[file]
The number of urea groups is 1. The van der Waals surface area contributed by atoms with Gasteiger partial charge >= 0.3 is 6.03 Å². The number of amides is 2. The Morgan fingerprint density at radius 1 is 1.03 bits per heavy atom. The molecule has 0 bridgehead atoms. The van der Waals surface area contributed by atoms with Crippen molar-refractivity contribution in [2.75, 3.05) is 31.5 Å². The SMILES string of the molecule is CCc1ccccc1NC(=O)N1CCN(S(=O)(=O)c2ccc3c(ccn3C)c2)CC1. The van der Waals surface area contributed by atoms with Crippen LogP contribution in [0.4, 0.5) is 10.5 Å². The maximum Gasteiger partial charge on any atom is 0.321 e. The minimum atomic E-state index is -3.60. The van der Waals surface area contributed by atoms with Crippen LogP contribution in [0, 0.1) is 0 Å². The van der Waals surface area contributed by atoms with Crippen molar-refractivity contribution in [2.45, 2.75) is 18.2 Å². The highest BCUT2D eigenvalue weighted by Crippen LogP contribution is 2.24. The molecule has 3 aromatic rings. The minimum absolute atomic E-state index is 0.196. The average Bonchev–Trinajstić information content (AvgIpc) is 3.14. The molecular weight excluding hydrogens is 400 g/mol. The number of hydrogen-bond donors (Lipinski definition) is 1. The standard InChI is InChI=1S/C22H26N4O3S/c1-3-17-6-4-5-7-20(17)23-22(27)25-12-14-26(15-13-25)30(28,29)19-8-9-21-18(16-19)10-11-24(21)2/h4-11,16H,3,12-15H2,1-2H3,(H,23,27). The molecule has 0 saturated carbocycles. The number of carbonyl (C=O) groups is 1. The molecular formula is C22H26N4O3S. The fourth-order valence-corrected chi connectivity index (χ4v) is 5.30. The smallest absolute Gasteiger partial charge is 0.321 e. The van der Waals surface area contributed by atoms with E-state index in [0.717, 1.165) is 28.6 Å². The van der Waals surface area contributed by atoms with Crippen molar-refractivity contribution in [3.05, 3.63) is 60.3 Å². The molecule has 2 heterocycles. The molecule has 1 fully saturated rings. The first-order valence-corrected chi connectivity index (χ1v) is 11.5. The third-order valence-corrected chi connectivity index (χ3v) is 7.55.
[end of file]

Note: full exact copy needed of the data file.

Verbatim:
The number of urea groups is 1. The van der Waals surface area contributed by atoms with Gasteiger partial charge >= 0.3 is 6.03 Å². The number of amides is 2. The Morgan fingerprint density at radius 1 is 1.03 bits per heavy atom. The molecule has 0 bridgehead atoms. The van der Waals surface area contributed by atoms with Crippen molar-refractivity contribution in [2.75, 3.05) is 31.5 Å². The SMILES string of the molecule is CCc1ccccc1NC(=O)N1CCN(S(=O)(=O)c2ccc3c(ccn3C)c2)CC1. The van der Waals surface area contributed by atoms with Crippen LogP contribution in [0.4, 0.5) is 10.5 Å². The maximum Gasteiger partial charge on any atom is 0.321 e. The minimum atomic E-state index is -3.60. The van der Waals surface area contributed by atoms with Crippen LogP contribution in [0, 0.1) is 0 Å². The van der Waals surface area contributed by atoms with Crippen molar-refractivity contribution in [2.45, 2.75) is 18.2 Å². The highest BCUT2D eigenvalue weighted by Crippen LogP contribution is 2.24. The molecule has 3 aromatic rings. The minimum absolute atomic E-state index is 0.196. The average Bonchev–Trinajstić information content (AvgIpc) is 3.14. The molecular weight excluding hydrogens is 400 g/mol. The number of hydrogen-bond donors (Lipinski definition) is 1. The standard InChI is InChI=1S/C22H26N4O3S/c1-3-17-6-4-5-7-20(17)23-22(27)25-12-14-26(15-13-25)30(28,29)19-8-9-21-18(16-19)10-11-24(21)2/h4-11,16H,3,12-15H2,1-2H3,(H,23,27). The molecule has 0 saturated carbocycles. The number of carbonyl (C=O) groups is 1. The molecular formula is C22H26N4O3S. The fourth-order valence-corrected chi connectivity index (χ4v) is 5.30. The smallest absolute Gasteiger partial charge is 0.321 e. The van der Waals surface area contributed by atoms with E-state index in [0.717, 1.165) is 28.6 Å². The van der Waals surface area contributed by atoms with Crippen molar-refractivity contribution in [3.05, 3.63) is 60.3 Å². The molecule has 2 heterocycles. The molecule has 1 fully saturated rings. The first-order valence-corrected chi connectivity index (χ1v) is 11.5. The third-order valence-corrected chi connectivity index (χ3v) is 7.55.